British printer John Baskerville of Birmingham created the types that bear his name in about 1752. George Jones designed this version of Baskerville for Linotype-Hell in 1930, the International Typeface Corporation licensed it in 1982. An excellent text typeface, this Baskerville design has a delicacy and grace that come from long, elegant serifs and the subtle transfer of stroke weight from thick to very thin.
Granjon was designed in 1928 for Linotype by George Jones.
John Baskerville spared no effort to create the ultimate typographic book. He prepared deep black inks and smoothed paper to show to full effect the letters that he had John Handy cut from his own brilliant designs, based on a lifetime of calligraphy and stonecutting. Punches and matrices survive at the Cambridge University Press.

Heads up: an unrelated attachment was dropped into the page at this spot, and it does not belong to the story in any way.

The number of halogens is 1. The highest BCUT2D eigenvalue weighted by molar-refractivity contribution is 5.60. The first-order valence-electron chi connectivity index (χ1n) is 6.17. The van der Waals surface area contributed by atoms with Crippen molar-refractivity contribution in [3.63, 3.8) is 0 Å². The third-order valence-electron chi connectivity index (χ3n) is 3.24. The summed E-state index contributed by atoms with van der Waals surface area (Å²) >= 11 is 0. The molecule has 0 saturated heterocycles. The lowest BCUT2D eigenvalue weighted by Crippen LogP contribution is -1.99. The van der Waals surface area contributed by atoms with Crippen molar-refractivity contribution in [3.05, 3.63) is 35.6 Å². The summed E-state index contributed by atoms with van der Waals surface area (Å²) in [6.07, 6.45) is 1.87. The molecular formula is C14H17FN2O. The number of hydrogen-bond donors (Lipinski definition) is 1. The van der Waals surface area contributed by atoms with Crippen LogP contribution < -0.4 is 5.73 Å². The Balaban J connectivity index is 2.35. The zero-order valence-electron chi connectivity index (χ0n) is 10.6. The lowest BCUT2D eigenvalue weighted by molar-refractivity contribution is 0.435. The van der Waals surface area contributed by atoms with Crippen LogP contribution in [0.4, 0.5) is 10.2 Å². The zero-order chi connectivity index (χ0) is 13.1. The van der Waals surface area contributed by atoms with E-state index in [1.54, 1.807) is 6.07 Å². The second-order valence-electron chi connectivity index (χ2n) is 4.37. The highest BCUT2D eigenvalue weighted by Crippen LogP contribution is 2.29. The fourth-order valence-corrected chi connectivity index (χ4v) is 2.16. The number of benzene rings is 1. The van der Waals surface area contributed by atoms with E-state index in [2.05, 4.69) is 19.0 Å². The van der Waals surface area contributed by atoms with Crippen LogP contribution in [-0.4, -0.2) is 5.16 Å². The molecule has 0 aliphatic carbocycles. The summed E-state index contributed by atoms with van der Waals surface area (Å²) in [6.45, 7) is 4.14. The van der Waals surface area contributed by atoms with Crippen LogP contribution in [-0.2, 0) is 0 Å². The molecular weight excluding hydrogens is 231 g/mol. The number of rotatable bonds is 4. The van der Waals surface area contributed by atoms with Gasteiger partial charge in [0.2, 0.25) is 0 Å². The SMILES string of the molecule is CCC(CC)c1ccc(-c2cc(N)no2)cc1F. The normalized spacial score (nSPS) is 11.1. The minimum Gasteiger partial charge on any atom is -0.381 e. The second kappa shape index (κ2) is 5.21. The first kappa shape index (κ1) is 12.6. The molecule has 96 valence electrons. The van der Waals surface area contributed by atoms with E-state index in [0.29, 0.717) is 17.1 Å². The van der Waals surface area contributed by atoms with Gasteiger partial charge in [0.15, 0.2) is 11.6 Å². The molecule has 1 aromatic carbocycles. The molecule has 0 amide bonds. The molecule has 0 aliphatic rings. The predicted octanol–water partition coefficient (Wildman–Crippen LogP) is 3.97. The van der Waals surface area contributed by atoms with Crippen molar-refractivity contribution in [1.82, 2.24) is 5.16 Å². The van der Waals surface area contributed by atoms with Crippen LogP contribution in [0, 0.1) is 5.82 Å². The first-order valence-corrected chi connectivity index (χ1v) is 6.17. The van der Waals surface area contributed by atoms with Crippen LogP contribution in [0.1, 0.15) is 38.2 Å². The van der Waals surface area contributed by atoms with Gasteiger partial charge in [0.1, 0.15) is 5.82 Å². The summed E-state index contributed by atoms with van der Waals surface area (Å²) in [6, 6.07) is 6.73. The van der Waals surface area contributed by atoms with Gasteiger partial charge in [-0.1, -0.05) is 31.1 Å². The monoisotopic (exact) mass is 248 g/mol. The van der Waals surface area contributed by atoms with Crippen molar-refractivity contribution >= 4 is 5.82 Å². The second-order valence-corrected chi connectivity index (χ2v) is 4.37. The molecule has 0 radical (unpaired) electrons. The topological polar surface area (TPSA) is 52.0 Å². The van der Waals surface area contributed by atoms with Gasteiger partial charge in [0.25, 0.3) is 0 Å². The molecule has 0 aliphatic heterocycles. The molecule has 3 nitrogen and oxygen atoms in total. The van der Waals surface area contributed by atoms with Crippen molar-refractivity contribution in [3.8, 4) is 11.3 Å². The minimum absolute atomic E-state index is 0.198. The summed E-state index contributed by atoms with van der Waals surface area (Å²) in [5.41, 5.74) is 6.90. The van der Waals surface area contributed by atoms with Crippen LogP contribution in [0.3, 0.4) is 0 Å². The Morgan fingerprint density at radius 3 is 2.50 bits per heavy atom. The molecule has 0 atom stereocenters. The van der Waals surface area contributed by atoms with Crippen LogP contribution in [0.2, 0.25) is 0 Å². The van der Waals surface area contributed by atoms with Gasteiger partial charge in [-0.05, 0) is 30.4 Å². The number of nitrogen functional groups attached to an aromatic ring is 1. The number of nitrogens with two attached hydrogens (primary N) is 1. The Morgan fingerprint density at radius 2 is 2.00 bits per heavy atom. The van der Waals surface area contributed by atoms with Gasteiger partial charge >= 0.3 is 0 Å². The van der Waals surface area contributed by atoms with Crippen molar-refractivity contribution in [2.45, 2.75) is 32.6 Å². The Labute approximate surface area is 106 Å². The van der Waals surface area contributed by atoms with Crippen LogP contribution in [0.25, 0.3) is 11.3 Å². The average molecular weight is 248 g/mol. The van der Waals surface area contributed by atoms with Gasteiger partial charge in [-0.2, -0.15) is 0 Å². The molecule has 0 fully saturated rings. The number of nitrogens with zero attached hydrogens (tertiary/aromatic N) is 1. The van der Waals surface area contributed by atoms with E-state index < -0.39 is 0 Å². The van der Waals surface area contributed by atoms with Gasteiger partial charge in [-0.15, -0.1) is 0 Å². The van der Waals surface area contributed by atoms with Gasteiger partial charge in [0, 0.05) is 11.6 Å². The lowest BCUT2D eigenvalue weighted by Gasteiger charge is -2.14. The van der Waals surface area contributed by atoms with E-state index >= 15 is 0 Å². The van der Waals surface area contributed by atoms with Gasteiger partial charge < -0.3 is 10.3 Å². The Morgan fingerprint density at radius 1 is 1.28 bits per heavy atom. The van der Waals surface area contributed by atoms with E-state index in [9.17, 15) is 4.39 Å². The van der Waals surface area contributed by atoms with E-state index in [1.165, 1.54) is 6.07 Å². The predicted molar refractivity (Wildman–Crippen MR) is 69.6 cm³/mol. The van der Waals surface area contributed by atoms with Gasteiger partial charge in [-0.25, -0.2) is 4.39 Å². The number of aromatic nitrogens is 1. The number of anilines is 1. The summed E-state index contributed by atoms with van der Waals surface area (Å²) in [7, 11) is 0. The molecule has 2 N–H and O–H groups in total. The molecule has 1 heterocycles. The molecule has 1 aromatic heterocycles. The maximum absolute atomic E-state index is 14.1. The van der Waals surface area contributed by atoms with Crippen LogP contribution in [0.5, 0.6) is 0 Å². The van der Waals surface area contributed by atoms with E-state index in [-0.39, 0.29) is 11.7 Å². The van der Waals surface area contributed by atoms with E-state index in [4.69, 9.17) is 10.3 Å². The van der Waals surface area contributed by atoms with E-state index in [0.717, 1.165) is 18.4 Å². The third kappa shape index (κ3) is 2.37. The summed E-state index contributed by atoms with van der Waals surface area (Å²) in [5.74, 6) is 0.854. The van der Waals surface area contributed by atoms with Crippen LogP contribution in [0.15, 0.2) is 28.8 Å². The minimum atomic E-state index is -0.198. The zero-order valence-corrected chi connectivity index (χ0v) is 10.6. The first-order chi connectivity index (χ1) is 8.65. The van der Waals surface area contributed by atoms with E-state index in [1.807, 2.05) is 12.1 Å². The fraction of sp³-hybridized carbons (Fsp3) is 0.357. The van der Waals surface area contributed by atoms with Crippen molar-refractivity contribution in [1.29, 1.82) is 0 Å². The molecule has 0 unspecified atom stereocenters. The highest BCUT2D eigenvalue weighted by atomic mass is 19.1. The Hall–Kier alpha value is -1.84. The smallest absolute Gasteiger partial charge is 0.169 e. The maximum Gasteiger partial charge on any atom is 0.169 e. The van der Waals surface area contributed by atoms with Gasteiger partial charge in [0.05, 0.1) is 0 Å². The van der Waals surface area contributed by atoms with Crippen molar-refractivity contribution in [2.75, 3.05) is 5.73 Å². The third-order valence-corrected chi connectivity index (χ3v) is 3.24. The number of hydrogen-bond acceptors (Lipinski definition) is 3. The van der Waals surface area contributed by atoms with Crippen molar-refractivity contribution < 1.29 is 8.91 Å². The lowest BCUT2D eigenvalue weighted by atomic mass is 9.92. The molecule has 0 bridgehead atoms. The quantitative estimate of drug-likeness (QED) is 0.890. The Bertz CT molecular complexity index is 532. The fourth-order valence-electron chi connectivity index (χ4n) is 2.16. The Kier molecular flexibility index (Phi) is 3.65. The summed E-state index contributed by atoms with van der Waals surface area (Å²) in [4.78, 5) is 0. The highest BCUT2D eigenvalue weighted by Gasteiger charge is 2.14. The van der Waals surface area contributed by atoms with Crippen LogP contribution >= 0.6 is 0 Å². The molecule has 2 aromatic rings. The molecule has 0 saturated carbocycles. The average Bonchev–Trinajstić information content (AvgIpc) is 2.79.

Claude Garamond’s late Texte (16 point) roman was the model used by George W. Jones when he designed this typeface for Linotype & Machinery in 1928. To avoid confusion with the Garamond romans based on Jannon’s seventeenth century work, L&M called the typeface Granjon, after the designer of the italic used as a model, thus creating confusion with the typefaces based on Granjon’s romans, Plantin and Galliard.